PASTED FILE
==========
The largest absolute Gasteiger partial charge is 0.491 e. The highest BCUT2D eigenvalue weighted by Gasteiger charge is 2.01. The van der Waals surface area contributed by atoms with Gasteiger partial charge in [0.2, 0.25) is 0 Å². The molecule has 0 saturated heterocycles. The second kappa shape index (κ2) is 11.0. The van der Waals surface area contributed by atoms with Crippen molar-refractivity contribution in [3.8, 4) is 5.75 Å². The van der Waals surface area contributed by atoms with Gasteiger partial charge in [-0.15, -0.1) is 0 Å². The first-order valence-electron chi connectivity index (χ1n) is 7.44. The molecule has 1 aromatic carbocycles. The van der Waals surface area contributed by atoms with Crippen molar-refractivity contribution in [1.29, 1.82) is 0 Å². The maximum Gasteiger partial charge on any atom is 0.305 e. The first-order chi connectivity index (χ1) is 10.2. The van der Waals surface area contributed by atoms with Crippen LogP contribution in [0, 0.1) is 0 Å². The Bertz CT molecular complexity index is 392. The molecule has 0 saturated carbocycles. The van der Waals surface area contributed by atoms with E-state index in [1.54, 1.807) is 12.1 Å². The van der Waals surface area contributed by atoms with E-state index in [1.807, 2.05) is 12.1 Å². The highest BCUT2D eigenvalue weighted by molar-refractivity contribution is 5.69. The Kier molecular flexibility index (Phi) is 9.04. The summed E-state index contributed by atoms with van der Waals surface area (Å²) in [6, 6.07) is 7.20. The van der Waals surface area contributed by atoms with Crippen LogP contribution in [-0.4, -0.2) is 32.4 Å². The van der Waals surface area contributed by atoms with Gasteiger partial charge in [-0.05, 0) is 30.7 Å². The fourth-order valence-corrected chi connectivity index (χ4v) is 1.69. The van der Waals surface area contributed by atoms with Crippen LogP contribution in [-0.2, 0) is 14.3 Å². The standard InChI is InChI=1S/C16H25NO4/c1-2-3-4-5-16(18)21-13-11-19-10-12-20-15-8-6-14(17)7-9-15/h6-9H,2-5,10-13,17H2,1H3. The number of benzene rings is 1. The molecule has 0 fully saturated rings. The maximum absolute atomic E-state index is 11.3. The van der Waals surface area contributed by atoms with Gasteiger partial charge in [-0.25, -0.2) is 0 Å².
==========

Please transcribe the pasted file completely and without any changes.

The largest absolute Gasteiger partial charge is 0.491 e. The highest BCUT2D eigenvalue weighted by Gasteiger charge is 2.01. The van der Waals surface area contributed by atoms with Gasteiger partial charge in [0.2, 0.25) is 0 Å². The molecule has 0 saturated heterocycles. The second kappa shape index (κ2) is 11.0. The van der Waals surface area contributed by atoms with Crippen molar-refractivity contribution in [3.8, 4) is 5.75 Å². The van der Waals surface area contributed by atoms with Gasteiger partial charge in [-0.15, -0.1) is 0 Å². The first-order valence-electron chi connectivity index (χ1n) is 7.44. The molecule has 1 aromatic carbocycles. The van der Waals surface area contributed by atoms with Crippen molar-refractivity contribution in [1.29, 1.82) is 0 Å². The maximum Gasteiger partial charge on any atom is 0.305 e. The first-order chi connectivity index (χ1) is 10.2. The van der Waals surface area contributed by atoms with Crippen LogP contribution in [0, 0.1) is 0 Å². The Bertz CT molecular complexity index is 392. The molecule has 0 saturated carbocycles. The van der Waals surface area contributed by atoms with E-state index in [1.54, 1.807) is 12.1 Å². The van der Waals surface area contributed by atoms with E-state index in [1.807, 2.05) is 12.1 Å². The highest BCUT2D eigenvalue weighted by molar-refractivity contribution is 5.69. The Kier molecular flexibility index (Phi) is 9.04. The summed E-state index contributed by atoms with van der Waals surface area (Å²) in [6, 6.07) is 7.20. The van der Waals surface area contributed by atoms with Crippen LogP contribution in [-0.4, -0.2) is 32.4 Å². The van der Waals surface area contributed by atoms with Gasteiger partial charge in [-0.05, 0) is 30.7 Å². The fourth-order valence-corrected chi connectivity index (χ4v) is 1.69. The van der Waals surface area contributed by atoms with Crippen LogP contribution in [-0.2, 0) is 14.3 Å². The standard InChI is InChI=1S/C16H25NO4/c1-2-3-4-5-16(18)21-13-11-19-10-12-20-15-8-6-14(17)7-9-15/h6-9H,2-5,10-13,17H2,1H3. The number of benzene rings is 1. The molecule has 0 fully saturated rings. The maximum absolute atomic E-state index is 11.3. The van der Waals surface area contributed by atoms with Gasteiger partial charge in [-0.25, -0.2) is 0 Å².